In the Spring of 1949, Charles Prince was studying as a chemistry major at what later became Rice University, taking double-minors classes in biology and physics. He continued his schooling at Abilene Christian University and Harvard Divinity School. For several decades, he was plagued by internal struggles over what appeared to be irreconcilable truths of science and faith. Over the years, he came to see the fight, not as between science and faith at all, but rather between “some scientists” and “some preachers.” Now he has written a book for intelligent lay-persons in both fields, hoping the solutions he found for his own struggles can help them with theirs as well.
His work is titled The Eighth Day: Why Christianity and Science Need to Dialog to Make Sense of the Creation (Xulon Press, 198 pages, 2009). After his studies uncovered that modern evangelicalism and modern science shared common intellectual roots, Prince began to see the traditional hostility between them as unnecessary and unnatural. Honest, humble discussion, he concluded, would reap far greater benefits. Both sides have contributed to the impasse as Prince sees it — talking down on each other (“prideful smugness”), talking past each other (different frames of reference and different vocabularies) and simply failing to talk at all.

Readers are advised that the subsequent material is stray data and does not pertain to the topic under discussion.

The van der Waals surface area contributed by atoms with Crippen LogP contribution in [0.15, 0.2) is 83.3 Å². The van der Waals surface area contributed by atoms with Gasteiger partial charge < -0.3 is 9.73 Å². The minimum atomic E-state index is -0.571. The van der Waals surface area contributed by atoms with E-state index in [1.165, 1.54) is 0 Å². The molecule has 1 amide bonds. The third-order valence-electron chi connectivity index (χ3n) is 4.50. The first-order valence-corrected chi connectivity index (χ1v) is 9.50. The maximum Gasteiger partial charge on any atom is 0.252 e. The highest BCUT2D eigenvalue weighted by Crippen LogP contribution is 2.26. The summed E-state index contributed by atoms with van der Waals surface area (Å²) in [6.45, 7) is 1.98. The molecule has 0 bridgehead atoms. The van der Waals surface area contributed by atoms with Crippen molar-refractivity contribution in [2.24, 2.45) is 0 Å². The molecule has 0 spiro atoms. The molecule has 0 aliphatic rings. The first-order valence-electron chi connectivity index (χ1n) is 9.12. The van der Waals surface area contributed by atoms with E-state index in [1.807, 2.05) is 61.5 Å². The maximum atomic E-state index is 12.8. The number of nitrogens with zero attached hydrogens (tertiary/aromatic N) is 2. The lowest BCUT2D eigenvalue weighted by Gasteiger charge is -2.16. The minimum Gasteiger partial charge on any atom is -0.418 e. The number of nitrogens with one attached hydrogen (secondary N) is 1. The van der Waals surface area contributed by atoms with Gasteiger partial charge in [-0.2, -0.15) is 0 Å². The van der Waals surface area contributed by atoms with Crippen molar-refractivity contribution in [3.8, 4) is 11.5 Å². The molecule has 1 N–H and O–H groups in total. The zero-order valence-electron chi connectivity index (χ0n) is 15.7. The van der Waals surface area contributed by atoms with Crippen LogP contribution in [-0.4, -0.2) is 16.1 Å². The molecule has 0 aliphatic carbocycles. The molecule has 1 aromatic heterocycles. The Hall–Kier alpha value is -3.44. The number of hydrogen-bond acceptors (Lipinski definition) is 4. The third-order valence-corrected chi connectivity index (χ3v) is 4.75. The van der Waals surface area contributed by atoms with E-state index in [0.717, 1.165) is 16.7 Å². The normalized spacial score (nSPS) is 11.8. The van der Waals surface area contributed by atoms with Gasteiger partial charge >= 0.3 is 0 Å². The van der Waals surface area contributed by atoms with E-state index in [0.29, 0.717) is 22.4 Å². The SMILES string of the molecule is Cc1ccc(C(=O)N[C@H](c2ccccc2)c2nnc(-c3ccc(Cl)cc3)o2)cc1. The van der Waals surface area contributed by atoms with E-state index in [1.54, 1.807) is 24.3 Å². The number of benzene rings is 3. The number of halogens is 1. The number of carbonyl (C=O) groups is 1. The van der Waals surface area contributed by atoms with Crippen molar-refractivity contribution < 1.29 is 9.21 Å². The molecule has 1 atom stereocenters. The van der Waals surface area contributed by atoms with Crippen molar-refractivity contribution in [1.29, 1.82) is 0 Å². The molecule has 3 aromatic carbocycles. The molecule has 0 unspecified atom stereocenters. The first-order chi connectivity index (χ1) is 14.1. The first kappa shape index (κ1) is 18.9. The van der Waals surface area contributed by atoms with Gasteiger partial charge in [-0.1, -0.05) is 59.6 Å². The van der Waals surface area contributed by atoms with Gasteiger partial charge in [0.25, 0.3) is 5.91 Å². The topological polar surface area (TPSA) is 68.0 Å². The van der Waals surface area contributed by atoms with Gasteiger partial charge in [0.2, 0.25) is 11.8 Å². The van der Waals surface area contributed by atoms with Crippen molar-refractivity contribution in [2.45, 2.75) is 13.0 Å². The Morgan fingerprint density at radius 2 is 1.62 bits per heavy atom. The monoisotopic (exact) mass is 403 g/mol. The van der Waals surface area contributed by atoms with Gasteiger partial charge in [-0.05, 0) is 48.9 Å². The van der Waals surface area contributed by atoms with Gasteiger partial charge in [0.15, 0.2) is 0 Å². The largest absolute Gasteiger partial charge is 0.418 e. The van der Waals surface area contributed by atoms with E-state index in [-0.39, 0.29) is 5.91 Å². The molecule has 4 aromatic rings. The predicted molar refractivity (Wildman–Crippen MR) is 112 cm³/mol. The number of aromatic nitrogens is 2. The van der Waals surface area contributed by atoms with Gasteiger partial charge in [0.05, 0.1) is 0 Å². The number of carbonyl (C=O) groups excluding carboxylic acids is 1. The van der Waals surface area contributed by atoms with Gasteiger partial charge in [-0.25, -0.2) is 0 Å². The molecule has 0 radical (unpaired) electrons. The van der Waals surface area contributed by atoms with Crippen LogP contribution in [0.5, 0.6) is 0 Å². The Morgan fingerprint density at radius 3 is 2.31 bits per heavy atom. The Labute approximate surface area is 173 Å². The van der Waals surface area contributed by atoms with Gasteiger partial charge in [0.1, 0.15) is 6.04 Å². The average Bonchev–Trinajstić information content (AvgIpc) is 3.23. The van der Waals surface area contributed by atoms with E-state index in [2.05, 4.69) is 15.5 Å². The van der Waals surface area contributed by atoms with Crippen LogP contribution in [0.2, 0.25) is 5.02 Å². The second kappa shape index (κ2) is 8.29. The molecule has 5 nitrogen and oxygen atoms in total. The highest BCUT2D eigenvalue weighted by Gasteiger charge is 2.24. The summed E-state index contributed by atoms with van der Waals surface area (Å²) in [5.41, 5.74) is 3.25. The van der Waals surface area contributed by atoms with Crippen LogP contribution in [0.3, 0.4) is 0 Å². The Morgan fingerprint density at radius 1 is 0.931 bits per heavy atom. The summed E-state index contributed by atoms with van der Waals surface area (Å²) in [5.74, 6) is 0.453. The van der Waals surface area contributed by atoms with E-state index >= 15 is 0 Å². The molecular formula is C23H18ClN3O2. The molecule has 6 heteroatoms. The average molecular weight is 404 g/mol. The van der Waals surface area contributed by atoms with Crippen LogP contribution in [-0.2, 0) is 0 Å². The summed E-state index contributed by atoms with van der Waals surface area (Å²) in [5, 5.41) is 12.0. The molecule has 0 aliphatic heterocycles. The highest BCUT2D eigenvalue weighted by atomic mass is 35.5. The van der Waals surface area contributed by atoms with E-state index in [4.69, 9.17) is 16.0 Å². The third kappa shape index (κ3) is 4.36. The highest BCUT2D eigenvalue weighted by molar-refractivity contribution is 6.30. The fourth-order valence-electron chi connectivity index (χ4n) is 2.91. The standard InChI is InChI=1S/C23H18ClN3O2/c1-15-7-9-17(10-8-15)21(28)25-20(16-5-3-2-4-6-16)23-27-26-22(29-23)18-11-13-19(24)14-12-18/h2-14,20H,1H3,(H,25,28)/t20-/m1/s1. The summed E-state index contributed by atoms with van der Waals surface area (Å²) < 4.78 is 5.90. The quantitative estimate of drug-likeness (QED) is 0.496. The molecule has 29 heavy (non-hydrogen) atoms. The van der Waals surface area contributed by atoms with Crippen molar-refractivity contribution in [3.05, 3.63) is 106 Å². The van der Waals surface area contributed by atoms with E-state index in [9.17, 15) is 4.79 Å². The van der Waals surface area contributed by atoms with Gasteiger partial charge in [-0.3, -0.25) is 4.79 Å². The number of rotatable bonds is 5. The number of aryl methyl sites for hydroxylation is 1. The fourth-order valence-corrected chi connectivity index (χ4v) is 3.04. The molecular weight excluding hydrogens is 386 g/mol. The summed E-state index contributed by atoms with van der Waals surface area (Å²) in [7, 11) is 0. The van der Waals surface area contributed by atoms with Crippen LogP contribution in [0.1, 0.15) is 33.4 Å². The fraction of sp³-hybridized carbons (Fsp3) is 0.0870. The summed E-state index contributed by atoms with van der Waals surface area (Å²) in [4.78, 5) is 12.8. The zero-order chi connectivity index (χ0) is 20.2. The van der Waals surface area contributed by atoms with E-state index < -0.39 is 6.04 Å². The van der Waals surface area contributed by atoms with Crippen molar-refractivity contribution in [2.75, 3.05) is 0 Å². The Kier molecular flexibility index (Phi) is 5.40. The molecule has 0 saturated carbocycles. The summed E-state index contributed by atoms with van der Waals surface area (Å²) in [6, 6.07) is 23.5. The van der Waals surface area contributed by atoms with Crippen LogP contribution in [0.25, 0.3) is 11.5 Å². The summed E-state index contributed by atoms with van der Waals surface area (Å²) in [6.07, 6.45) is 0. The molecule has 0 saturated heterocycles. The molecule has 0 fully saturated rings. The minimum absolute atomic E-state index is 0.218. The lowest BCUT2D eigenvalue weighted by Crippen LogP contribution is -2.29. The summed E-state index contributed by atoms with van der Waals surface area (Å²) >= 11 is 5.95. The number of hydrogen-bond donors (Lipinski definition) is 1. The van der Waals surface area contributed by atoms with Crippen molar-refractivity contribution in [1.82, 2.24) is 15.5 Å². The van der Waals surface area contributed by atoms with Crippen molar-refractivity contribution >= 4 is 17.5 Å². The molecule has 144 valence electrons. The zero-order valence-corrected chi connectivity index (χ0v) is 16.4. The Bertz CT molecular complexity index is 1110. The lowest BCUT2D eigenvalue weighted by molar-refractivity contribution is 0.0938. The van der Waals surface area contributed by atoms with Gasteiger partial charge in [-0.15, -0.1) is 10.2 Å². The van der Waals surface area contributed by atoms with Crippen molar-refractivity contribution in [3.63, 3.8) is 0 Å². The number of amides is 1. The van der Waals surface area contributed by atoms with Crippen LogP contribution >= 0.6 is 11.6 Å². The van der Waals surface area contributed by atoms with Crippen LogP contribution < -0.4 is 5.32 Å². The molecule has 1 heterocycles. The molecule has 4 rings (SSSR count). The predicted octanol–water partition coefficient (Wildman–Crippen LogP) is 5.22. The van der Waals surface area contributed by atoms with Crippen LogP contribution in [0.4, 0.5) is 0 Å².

But Prince does not simply protest. He interprets the meaning of Genesis 1-2 in some detail, highlighting its personal, relational and moral elements. This is a task which science is not equipped to do. By definition it is limited to studying the observable world, and what is cannot determine what should be. In another chapter Prince presents what he calls “an outline of the present scientific view of the origin, history and destiny of the universe.” The following chapter continues with “a proposal for a biblical-christian worldview of the origin, history and destiny of the universe.”
This book contains some interesting surprises. For 19 centuries after Christ, writes Prince, most believers did not read early Genesis literally — including Clement, Augustine and John Calvin. Prince borrows from C.S. Lewis in describing early Genesis as “true myth.” He emphasizes the word “true,” for this “myth” is not fiction. It is rather a poem or story that “expresses spiritual truths that could not be expressed any other way and be true or intelligible.” Prince insists that the Genesis stories are “a true depiction of an actual event.” But meaningful communication requires shared common experience, so this event must be told in story or poem since neither the writer or the readers of Genesis was there.